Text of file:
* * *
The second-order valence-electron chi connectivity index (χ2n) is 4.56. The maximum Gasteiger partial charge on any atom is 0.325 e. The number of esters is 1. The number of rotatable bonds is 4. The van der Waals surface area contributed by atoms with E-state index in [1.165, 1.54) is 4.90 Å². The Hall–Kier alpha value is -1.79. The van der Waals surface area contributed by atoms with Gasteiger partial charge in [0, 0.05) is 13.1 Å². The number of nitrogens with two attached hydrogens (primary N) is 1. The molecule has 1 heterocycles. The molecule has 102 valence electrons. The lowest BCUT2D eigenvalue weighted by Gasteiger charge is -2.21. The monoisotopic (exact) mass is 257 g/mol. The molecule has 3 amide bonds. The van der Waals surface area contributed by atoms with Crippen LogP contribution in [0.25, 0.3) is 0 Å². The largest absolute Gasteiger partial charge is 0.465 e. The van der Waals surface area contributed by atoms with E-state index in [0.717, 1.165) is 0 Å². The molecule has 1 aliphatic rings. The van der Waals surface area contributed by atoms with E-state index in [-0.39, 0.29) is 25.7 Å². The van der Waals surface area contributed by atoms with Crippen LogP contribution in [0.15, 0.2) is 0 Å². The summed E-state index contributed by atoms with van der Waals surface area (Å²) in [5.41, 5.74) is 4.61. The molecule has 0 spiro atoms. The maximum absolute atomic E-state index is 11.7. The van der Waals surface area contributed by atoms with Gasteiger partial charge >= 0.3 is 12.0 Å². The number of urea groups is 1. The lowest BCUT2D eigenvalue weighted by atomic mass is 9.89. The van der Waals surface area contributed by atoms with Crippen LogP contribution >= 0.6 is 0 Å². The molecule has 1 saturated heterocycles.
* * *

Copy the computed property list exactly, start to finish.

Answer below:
The second-order valence-electron chi connectivity index (χ2n) is 4.56. The maximum Gasteiger partial charge on any atom is 0.325 e. The number of esters is 1. The number of rotatable bonds is 4. The van der Waals surface area contributed by atoms with E-state index in [1.165, 1.54) is 4.90 Å². The Hall–Kier alpha value is -1.79. The van der Waals surface area contributed by atoms with Gasteiger partial charge in [0, 0.05) is 13.1 Å². The number of nitrogens with two attached hydrogens (primary N) is 1. The molecule has 1 heterocycles. The molecule has 102 valence electrons. The lowest BCUT2D eigenvalue weighted by Gasteiger charge is -2.21. The monoisotopic (exact) mass is 257 g/mol. The molecule has 3 amide bonds. The van der Waals surface area contributed by atoms with Crippen LogP contribution in [0.25, 0.3) is 0 Å². The largest absolute Gasteiger partial charge is 0.465 e. The van der Waals surface area contributed by atoms with E-state index in [0.717, 1.165) is 0 Å². The molecule has 1 aliphatic rings. The van der Waals surface area contributed by atoms with E-state index in [-0.39, 0.29) is 25.7 Å². The van der Waals surface area contributed by atoms with Crippen LogP contribution in [0.15, 0.2) is 0 Å². The summed E-state index contributed by atoms with van der Waals surface area (Å²) in [5.41, 5.74) is 4.61. The molecule has 0 spiro atoms. The maximum absolute atomic E-state index is 11.7. The van der Waals surface area contributed by atoms with Gasteiger partial charge >= 0.3 is 12.0 Å². The number of urea groups is 1. The lowest BCUT2D eigenvalue weighted by atomic mass is 9.89. The van der Waals surface area contributed by atoms with Crippen LogP contribution >= 0.6 is 0 Å². The molecule has 1 saturated heterocycles.